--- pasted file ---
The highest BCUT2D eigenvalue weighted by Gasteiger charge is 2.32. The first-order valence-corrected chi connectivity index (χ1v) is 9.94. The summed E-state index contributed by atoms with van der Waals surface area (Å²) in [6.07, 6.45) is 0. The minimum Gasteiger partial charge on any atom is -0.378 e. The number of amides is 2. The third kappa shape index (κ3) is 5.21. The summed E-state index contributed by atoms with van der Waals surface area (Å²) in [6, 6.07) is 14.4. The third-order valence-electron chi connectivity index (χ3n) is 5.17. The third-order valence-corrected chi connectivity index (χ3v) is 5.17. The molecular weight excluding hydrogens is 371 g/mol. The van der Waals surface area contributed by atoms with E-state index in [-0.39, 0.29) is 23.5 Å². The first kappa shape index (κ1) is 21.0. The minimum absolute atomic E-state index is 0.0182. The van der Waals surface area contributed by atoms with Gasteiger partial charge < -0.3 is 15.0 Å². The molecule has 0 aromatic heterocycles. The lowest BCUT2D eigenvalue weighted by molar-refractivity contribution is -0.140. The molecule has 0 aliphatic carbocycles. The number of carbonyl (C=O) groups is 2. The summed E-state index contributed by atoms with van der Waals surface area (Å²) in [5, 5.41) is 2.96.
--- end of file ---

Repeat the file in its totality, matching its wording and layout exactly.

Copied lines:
The highest BCUT2D eigenvalue weighted by Gasteiger charge is 2.32. The first-order valence-corrected chi connectivity index (χ1v) is 9.94. The summed E-state index contributed by atoms with van der Waals surface area (Å²) in [6.07, 6.45) is 0. The minimum Gasteiger partial charge on any atom is -0.378 e. The number of amides is 2. The third kappa shape index (κ3) is 5.21. The summed E-state index contributed by atoms with van der Waals surface area (Å²) in [6, 6.07) is 14.4. The third-order valence-electron chi connectivity index (χ3n) is 5.17. The third-order valence-corrected chi connectivity index (χ3v) is 5.17. The molecular weight excluding hydrogens is 371 g/mol. The van der Waals surface area contributed by atoms with E-state index in [-0.39, 0.29) is 23.5 Å². The first kappa shape index (κ1) is 21.0. The minimum absolute atomic E-state index is 0.0182. The van der Waals surface area contributed by atoms with Gasteiger partial charge < -0.3 is 15.0 Å². The molecule has 0 aromatic heterocycles. The lowest BCUT2D eigenvalue weighted by molar-refractivity contribution is -0.140. The molecule has 0 aliphatic carbocycles. The number of carbonyl (C=O) groups is 2. The summed E-state index contributed by atoms with van der Waals surface area (Å²) in [5, 5.41) is 2.96.